"Boston Marriage" tells the story of two aging, single women in pursuit of their own different versions of satisfaction. Anna is a melodramatic and materialistic narcissist who is reveling in a newfound male benefactor. Claire is a strong woman with a biting sense of humor and a weakness for the whims of her heart, or more to the point, her loins.
As each jockey for the other’s attention and help in maintaining their current fortune, often interrupted by Anna’s slightly dimwitted maid Catherine, they repeatedly show how hideous each of their personalities truly are, as well as how perfect for each other these two women are.
This show was elaborately hilarious from the first moment to the last. It wasn’t the type of humor that elicits howls and screams of laughter as much as it brings about a constant smile and chuckle. There isn’t so much a build up to large jokes as there is a meticulous attention to humorous conversation.
Each word seems to have been placed carefully and intentionally. In fact it was a tighter, more deliberate script than I have seen in recent memory, and such a thing cannot go unappreciated. I spent half of the show just wishing I could write down quip after quip to reference later, which I believe is one of the highest praises that can be bestowed on a comedy.
Even more than the fabulous script, heaps of praise must be thrown on the ladies of this show. A rapidfire comedic script is never the easiest thing to pull off well, and certainly not "Boston Marriage’s." Beyond their acrobatics in this aspect of the show, I was amazed how perfectly their every move seemed to enhance the show. All of them skilled actresses, they exemplified the comedic acting of 1812 Productions perfectly (sometimes perhaps a bit too much so, but honestly as long as I am kept laughing, who can harp on such a thing?).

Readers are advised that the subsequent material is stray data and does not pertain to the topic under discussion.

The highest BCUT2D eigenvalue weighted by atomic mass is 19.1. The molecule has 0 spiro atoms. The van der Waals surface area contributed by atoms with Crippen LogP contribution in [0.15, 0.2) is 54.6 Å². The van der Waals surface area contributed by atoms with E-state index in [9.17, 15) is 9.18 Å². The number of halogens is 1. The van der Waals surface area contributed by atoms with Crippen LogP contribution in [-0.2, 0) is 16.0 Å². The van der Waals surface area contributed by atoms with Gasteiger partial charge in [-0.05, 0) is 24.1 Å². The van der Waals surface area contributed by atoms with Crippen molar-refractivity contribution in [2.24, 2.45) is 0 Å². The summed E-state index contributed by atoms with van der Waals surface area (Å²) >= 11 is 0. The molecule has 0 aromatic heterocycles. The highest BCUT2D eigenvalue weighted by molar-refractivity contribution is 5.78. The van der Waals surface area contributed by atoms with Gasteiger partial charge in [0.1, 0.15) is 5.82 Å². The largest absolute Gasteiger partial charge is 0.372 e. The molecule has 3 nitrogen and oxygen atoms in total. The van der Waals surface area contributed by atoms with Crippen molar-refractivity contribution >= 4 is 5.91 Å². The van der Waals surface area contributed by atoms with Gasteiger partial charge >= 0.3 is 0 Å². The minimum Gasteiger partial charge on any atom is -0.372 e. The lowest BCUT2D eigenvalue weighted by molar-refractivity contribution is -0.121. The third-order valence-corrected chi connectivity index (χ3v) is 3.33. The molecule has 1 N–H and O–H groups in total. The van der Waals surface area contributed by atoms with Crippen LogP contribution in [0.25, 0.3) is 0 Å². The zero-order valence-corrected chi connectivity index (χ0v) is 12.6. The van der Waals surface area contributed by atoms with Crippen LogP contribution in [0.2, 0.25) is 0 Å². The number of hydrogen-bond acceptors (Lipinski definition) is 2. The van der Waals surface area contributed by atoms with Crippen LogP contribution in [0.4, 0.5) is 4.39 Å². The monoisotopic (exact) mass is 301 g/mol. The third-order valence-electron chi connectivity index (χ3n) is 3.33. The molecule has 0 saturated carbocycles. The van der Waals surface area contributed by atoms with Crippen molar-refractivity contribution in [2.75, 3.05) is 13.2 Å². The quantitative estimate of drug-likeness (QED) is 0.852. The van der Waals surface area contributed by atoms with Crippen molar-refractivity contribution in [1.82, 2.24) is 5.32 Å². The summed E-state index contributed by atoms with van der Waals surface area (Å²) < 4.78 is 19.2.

Suzanne O’Donnell as Anna kept her breathless, exasperated histrionics going for the entire show and had the crowd roaring with nearly every facial movement, particularly every time Anna’s maid appeared.
Catherine the maid was appropriately played by Caroline Dooner as a vacant, lowly woman with a consistent confusion surrounding her.
Finally, the extremely talented and always entertaining Grace Gonglewski as Claire couldn’t have been better opposite O’Donnell’s shrieks and tantrums. Gonglewski was all of the sly barbs and false airs that her character required and shone bright in the show despite much of the light being thrown O’Donnell’s way.
I must urge anyone who enjoys comedic theatre to put this on their must-do list. 1812 Productions proves once again the range of shows they offer. While some of their past productions have been huge misses for me, others have been delightful surprises.
But "Boston Marriage" is hands-down my favorite of their shows this season and is a fantastic opportunity to appreciate the art of comedic theatre by true professionals.
"Boston Marriage" runs through May 20 at Plays & Players Theatre, 1714 Delancey Street in Philadelphia. For info or tickets call 215-735-0630 or visit www.playsandplayers.org